Exactly! I'm too old to be the reincarnation of your aunt, but I say that very same thing about movies all the time: "Life is hard enough . . . "

Rita said...

Where is my darn LIKE button?
:)

Susan said...

LOL I think you found it, Rita.

andzia said...

"I've been through life from both sides now..." oh darn I can't remember the rest. Ha Ha well put Susan --no wonder you're My Funny Valentine.

Susan said...

". . . from up and down, and still somehow it's life's illusions I recall. I really don't know life at all." Or something like that. :-)

Dona said...

Thank you for this, Susan. I'm so glad I'm not alone.

I'm feeling the same way about a lot of things including my book discussion groups and my film group (independent & foreign). I used to love intellectual discussions but lately all I care about is the food.

I love overhearing my kids' intellectual discussions though -- it's fun to see them so "deep".

crystal said...

Me too :)

I think I had more energy and curiosity and a higher threshold of disapoinment about reading and movie watching and music when I was young. Now I just tend to read and watch and listen to stuff I'm pretty sure I'll like. Maybe that's just being more efficient?

Mali said...

Such a great lot of comments here to a wonderful post! Dona - the food (and wine) at bookclub is VERY important!

"Maybe the difference between the youthful, intellectual me and the mature, silly me is that in between the two I lived through love, passion, and despair."

Susan, that is so true. Though I will admit to still liking movies with subtitles - but they have to be GOOD, not desperate, or black and gloomy. I recently complained at bookclub about books that are depressing.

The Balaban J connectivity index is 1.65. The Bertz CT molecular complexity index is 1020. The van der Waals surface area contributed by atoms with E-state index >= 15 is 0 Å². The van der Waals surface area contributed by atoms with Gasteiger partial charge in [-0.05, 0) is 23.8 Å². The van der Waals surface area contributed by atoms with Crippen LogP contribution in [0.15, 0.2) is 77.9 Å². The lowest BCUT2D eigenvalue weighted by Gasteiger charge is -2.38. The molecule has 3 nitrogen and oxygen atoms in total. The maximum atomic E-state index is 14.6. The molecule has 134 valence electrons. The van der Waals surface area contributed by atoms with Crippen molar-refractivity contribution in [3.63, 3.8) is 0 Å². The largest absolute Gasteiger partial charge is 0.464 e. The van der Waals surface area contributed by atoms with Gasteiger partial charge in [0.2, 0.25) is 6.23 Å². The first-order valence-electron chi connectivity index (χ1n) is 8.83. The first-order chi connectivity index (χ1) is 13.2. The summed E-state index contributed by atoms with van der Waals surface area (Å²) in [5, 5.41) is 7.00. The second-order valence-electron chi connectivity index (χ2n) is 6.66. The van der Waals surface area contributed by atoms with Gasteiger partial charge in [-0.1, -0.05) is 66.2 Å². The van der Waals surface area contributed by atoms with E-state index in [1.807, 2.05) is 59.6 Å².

Oh - and I recently discovered Robert B. Parker too. You're the first person I "know" who's ever read him.

Susan said...

Dona, thank you for mentioning your kids' deep discussions. I'd forgotten about mine, which I loved, too.

Crystal, "high threshold of disappointment" is great! And yes, efficiency matters more as we get older (but you're not in my league yet).

Mali, I should mention that RBP's earlier stuff is superior to his later books, although I read them all. The "can't live with her, can't live without her" theme, which appears over and over, endlessly, loses its charm after a while. But his dialogue is matchless, and full of humor, and his plots work.

I should add that two of the best movies I saw in the past decade (when I allowed myself to be dragged to films that were far from fun) were violent and somewhat depressing ("A History of Violence") and completely and utterly depressing ("The Pledge"). I guess I'm glad that I can appreciate their quality--even though I never want to get anywhere near the latter again.

crystal said...

I was too squeamish to try A History of Violence. I did see The Road - not all that great, though the book was really good and really depressing.

Susan said...

Crystal, I seem to remember that you like Viggo Mortensen. I do, too. "A History of Violence" is also a sexy movie. :-)

Helen said...

Oh you funny, endearing, intellectual lightweight...

Susan said...

LOL I'll take that as a lovely compliment, Helen!

crystal said...

Yes, Viggo :) One of my favorites of his is Hidalgo .... not too much violence, and horses.

Helen said...

It was definitely meant as a compliment Susan. Really, you should try and publish this somewhere. I know the perfect place here--can you fake a Canadian accent when you say "out"?

Susan said...

It's sort of like "oot," but more subtle, right? I think I can do that. :-)

Indigo Bunting said...

I'm late to the party, but what a party! I love this post! And this line made me laugh:

"The word 'fraught' alone gives it away."

Susan said...

LOL Yes, nothing is ever "fraught with peace." My parties are your parties, IB.

Indigo Bunting said...

xxxooo!